An unexpected turn

Lego is making a bold move into board games with a new range incorporating a new ?Build, Play, Change? concept. But Lego? Games? It is one of the firm?s boldest ever moves and Kirstin Bates, commercial manager of Lego UK explained to ToyNews how it?s all going to work?.
Publish date:

Firstly, and rather obviously, why the move into games?

This has come out of a strategic company objective ­– to actively look for platforms to proactively grow the business. The platform needed to adhere to the mantra of ‘obviously Lego, but never seen before.’ Following an 18-month process of concept screening over 80 different ideas, games was identified as the first of these platforms to be developed. Through concept research, it transpired that games is a hugely popular category with parents and the values of sociability, creativity and traditional gameplay fitted the Lego values perfectly. 

Consumers, however, were disillusioned with the category, seeing it as massively re-worked, devalued and lacking newness and innovation. That was our challenge.

Will people really understand the notion of Lego as a board game?

This will be the challenge for our communication, both above the line as well as in-store and on packaging. This will be our biggest new launch of the year, and for some years, and we will ensure consumers are signposted to the games section of stores, so it will be easier for them to understand the concept.

The product is very simple to understand and consumers inherently get the concept ­– Build-Play-Change. You first build the game (it is Lego, and there will be a set of building instructions as there is with any other Lego set), then you play the game (there is a simple set of rules included in each game) and then you can change the game (either by changing the layout, the rules or how you use the unique Lego buildable dice). 

Kids will be able to log onto to share their change ideas or their ‘house rules’ with other kids. Children can also include pieces from their other Lego sets to embellish or develop their games, should they so desire.

How will the range be sold, alongside existing ranges or next to other board games?

They will be in games. It was clear from our consumer research that games are bought on a category basis and mums especially go to the games section of a store to look for inspiration and make their selection. This will also minimise any confusion that this is a game.

Who is it aimed at?

Our core target is kids seven to ten years-old and their families. In home tests it was clear that the games break down barriers between younger and older kids as well as boys and girls. Mums love them because they feel like this is a safe entry for them into Lego play. From a communications point of view, we cannot ignore parents and gifters due to how these products are selected and purchased. The importance of kids is still paramount due to their influence through wish-lists.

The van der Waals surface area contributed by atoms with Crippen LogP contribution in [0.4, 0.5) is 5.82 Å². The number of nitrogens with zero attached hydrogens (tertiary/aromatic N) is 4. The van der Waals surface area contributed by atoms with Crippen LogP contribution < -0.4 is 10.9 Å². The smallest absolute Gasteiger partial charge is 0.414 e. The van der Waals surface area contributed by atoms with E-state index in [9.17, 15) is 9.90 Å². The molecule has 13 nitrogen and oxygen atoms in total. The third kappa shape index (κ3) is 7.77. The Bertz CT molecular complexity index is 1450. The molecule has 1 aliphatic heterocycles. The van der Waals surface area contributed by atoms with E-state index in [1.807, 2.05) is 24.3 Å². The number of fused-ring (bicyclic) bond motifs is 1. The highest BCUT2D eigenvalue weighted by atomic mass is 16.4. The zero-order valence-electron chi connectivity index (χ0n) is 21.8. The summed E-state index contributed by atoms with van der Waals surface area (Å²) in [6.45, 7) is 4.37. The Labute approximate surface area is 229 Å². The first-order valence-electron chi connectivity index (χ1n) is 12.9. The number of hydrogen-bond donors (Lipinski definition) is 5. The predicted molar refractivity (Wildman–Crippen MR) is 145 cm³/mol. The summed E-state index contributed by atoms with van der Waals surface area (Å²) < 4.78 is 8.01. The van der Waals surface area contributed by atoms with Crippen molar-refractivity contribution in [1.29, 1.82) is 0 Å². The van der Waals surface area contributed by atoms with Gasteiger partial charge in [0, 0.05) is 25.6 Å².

Can you expand a little more on what the range consists of?

There are eight games, offering a range of different play types – luck, logic or strategy. They are all constructible games and once built, can be safely stored back in their boxes so they can be played with over and over again. The games offer a range of gameplay lengths from quick 10-15 minute games through to 30-40 minute play. Individual games can also be tailored to make them longer or shorter, using the flexible change rules.

How are you getting across the message about the range, that this is something different from Lego?

The packaging is completely different to the traditional Lego packaging – white, robust boxes with lids to be used as permanent storage and each product is shrink wrapped.

The range will also have a very clear and distinctive logo – the unique Lego buildable dice. We will be working hard to differentiate our communication style as well as our media and PR. Position in-store will also make a clear distinction from other Lego products.

What’s the pricing strategy?

There are products from £7.99 to £19.99. Research strongly pointed towards the lower sub £9.99 price-points being key for birthday party gifting and use when travelling, the upper end being more considered purchases for birthday gifts, Christmas gifts for kids or families.

What constitutes success for the games range?

To enter the children's games category, securing a solid market share position with national distribution for Lego games in all major outlets. We are in this for the long haul and year one is about establishing our position with a view to bring continued novelty and innovation to this much-loved but tired category.

And what about marketing support, what does that entail?

Our communication will clearly sign-post the consumer. We will be up-weighing above the line exposure, particularly with housewife with kids TV and using a tailored and phased approach to the communication to ensure we secure kids’ wish-lists as well as communicating to mums where to buy the product. 

The TV campaign will be supported with radio, video, on-demand, online and a huge PR campaign targeting both kids and parents with media promotions, competitions and editorial content. We will also be using our own media such as the massive Lego Club Magazine and to recruit ambassadors for Lego games and continue to spread the word. Huge in-store campaigns will ensure there is significant impact and stand-out at launch.


10_Jonathan Ross 300.jpg

Star turns

We find out what it takes to turn toys into TV stars and ask: could an appearance on a top show be the most valuable form of toy PR?


Game on

Despite new pressure from the video games sector, which has moved into social gaming in a big way, a recent Reuters poll showed many consumers are returning to board games and puzzles, as staying in becomes the new going out. ToyNews finds out what is new in the market...

Featured Jobs